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I can't remember who came first, Jim Fowler or Stan Brock. As a kid, I never missed that show! Even when I was a kid, I got a kick out of how every time they cornered or trapped some big and dangerous animal, Marlin Perkins' narration would always be the same: "Now we'll wait 'till Stan gets here." Like Jim Fowler, Stan did all the dirty work, but always in bare feet.
... and on the topic of anaconda wrestling I found a couple of dozen references to a SINGLE episode that involved BOTH Marlin Perkins and Stan Brock. The descriptions make it pretty clear that both men ended up in rather serious trouble for a short time. Stan Brock had so MANY close calls (even came within inches of losing a race with a grizzly bear once, where the "finish line" was a tree with the right structure to let him fly up the thing without breaking stride) and was so eager to jump into the fray on all other occasions that I honestly don't believe he would have stood there like a bump on a log while Perkins struggled. Of course, YOU know what psychologists say about the "reliability" of even the most indelible memories after time passes. I even had a dose of that myself last night. I was certain that I'd read when I was a kid that Stan Brock was a silver-spoon child from Australia who was sent to the U.S. by his father as a "lesson" in how good he had it. In fact, he was British, and when he moved out he went to live and work with a native tribe in South America. Big difference on both counts, but I was sure I remembered correctly (maybe there IS something about Australia in his background, somewhere along the way).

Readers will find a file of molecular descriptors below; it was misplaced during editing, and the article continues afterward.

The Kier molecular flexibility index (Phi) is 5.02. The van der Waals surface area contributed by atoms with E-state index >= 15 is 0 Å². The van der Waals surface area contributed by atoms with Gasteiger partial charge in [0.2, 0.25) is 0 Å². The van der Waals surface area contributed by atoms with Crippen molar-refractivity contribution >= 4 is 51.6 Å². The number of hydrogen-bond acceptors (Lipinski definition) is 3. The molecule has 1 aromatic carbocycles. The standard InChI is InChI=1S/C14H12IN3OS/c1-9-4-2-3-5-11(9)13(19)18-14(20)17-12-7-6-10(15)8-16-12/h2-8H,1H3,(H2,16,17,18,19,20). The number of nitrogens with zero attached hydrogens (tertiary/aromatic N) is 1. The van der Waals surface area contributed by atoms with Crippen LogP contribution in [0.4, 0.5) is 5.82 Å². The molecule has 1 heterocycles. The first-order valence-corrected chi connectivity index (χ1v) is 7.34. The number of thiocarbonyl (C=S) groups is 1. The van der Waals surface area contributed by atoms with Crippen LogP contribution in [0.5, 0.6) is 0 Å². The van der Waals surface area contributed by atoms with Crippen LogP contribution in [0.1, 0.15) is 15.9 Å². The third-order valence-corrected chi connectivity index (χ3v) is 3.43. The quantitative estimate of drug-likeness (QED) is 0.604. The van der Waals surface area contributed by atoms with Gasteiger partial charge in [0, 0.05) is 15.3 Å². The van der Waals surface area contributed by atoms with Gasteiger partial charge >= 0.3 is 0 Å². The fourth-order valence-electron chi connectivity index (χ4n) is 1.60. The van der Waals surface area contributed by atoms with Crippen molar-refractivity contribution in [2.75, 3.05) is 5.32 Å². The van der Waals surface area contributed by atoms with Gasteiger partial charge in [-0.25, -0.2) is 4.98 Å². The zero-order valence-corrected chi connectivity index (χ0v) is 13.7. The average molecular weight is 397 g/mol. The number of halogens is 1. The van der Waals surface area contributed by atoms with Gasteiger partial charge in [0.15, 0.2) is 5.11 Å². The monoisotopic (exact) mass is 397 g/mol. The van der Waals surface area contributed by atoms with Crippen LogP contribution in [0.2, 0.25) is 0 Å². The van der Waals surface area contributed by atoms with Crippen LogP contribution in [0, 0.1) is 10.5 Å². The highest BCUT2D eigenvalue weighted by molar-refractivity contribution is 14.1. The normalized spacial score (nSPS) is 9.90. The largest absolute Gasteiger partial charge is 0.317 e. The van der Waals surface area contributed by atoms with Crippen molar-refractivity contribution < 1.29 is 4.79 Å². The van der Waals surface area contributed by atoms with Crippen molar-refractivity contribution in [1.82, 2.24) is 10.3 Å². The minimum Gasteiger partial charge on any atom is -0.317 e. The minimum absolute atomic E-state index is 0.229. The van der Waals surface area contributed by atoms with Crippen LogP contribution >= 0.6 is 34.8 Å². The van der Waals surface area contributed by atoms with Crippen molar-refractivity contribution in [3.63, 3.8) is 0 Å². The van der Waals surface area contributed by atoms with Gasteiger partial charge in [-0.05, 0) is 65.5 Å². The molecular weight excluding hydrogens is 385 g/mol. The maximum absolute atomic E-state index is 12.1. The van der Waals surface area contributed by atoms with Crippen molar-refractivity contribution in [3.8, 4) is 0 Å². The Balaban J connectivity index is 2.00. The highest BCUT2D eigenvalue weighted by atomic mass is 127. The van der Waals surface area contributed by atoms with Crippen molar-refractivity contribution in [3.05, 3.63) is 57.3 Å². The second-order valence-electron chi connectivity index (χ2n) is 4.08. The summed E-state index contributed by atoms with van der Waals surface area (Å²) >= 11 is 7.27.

... "slight of hand" when it comes to self-promotion, especially the ones who've been a bit too daring when dealing with large and toothy critters.
Now, "sleight of hand" is a whole other topic, probably sometimes justified/explained by the ending comment on every episode of Wild Kingdom: "All of the scenes in this program, whether actual or created, depict authenticated facts."